Since introducing the iPhone back in 2007, Apple (NASDAQ:AAPL) has partnered with various telecom carriers across the world to sell its products. In the United States, the partnership began with AT&T (NYSE:T) and since then, a number of other carriers like Verizon (NYSE:VZ) and Sprint (NYSE:S) have joined in. On average, the off-contract retail price for an iPhone is $650, and it is available to customers at a subsidized price of $200. This means that after getting the $200 from a customer, the carrier has to make around $450 over the life of a typical two-year contract to recover its cost to Apple.
If we look at the various contracts offered by Verizon for example, it typically costs somewhere between $80-to-$180 on a monthly basis, which means that over a two-year period, the contract will cost approximately $1920-to-$4320. Therefore, after paying off the cost of an iPhone ($450), Verizon is making $1,470-to-$3,870 per customer on a two-year contract. So from the simple calculation above, it is clear that telecom carriers are able to recover the huge amounts of subsidies they pay to companies like Apple and Samsung from their customers. Moreover, a major reason that telecom carriers are willing to pay so much in subsidies is because the iPhone brings in customers to their networks. All telecom operators that have the iPhone in their product portfolio have seen consistent increases in the number of their postpaid connections. Verizon, for example, has grown its subscriber base by over 5% since it started selling the iPhone.
Moreover, it seems like these upcoming bandwidth-hungry smartphones are also designed in a way that generates more and more revenues for telecom carriers. Unlike the basic phones, which are mostly used for phone calls and text messaging, smartphone customers also pay for services like internet and other data, which includes movie streaming, music, video chatting, games, and the list goes on. All this bodes especially well for telecom carriers, as their revenues from data services are soaring. To give an example, Verizon reported a 20% increase in its data revenues in the second quarter of the year over the previous year's quarter. Moreover, now data revenues account for almost half of its wireless revenues, and the upward trend is expected to continue with more and more customers using smartphones, not for the traditional voice calling purposes. The main reason why telecom carriers are seeing a consistent rise in their average revenues per user is because smartphones are available at an affordable price.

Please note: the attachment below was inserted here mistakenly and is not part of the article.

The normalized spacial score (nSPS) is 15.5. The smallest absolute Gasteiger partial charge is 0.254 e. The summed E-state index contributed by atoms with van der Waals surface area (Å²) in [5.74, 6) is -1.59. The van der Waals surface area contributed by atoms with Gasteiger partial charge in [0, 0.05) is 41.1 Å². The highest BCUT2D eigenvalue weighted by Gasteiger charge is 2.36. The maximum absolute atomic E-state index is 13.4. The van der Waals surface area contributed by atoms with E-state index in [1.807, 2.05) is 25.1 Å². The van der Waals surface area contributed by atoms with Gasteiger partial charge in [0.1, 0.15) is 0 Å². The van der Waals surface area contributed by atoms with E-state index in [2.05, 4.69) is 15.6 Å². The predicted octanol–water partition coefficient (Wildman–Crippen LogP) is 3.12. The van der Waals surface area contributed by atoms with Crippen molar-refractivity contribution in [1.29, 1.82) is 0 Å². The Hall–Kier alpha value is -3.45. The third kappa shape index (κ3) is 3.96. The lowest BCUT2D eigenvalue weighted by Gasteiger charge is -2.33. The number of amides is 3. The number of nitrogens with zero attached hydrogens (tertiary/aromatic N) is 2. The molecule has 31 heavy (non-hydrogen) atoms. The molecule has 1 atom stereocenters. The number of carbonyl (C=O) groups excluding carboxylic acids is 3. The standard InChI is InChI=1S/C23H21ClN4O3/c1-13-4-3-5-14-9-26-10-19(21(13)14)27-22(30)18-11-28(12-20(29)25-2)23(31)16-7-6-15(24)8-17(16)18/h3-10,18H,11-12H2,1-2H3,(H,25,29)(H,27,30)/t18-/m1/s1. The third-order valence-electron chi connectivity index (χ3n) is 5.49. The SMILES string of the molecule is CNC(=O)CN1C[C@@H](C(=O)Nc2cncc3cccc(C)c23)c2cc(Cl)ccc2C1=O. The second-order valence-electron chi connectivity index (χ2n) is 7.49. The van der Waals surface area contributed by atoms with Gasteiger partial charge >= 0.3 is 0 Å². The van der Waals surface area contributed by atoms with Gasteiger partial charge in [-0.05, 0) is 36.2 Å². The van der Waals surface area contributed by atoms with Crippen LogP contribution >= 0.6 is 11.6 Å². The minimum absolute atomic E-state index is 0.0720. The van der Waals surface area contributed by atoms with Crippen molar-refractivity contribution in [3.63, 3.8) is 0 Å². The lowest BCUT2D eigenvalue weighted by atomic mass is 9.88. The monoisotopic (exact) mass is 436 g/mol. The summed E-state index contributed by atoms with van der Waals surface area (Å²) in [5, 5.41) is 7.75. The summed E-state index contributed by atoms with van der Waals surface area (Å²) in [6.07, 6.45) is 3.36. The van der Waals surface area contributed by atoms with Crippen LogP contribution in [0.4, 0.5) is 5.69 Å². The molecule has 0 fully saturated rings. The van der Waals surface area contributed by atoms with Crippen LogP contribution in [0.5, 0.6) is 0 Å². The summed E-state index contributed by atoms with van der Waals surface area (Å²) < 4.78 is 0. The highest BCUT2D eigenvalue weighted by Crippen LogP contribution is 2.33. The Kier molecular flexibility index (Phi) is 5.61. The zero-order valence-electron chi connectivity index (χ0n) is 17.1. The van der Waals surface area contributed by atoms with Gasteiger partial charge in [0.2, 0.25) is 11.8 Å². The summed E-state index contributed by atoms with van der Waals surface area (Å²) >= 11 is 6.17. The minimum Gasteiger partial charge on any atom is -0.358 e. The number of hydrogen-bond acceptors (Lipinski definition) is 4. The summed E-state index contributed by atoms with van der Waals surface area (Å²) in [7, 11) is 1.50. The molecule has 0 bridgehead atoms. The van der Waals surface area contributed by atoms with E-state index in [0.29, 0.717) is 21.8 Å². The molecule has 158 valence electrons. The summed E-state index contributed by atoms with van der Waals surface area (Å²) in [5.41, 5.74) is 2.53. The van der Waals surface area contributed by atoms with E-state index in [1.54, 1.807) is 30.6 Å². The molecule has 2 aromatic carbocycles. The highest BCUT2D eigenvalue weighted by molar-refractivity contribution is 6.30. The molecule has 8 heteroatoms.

If we analyze the churn rate for major telecom carriers in the U.S., a consistent downward trend can be seen. Verizon also reported the lowest churn in the second quarter among the top four telecom carriers in the U.S. Churn, which is the percentage of customers leaving the network in any given period, has been consistently decreasing with the exception of T-Mobile, which doesn't sell iPhones; this indicates the role that the phone plays in retaining customers. For the second quarter, Verizon's postpaid churn dropped to 0.84% from 0.97%, while T-Mobile's churn rose to 2.1%. For a company with almost 89 million customers, a churn of only 0.8% is certainly impressive.
In conclusion, despite the margin erosion that telecom carriers experience because of high subsidy costs on smartphones, they make up for it by earning more and more from their customers based on their data usage as well as other services over the life of the contract. Moreover, they also have to worry about keeping their networks up to date to keep up with the changing technology, which also demands huge investments. The reason they invest billions in upgrading their networks is because they know these smartphones not only attract customers, but also increase their revenues per user.
Disclosure: I have no positions in any stocks mentioned, and no plans to initiate any positions within the next 72 hours.
Business relationship disclosure: The article has been written by Qineqt's Telecom Analyst. Qineqt is not receiving compensation for it (other than from Seeking Alpha). Qineqt has no business relationship with any company whose stock is mentioned in this article.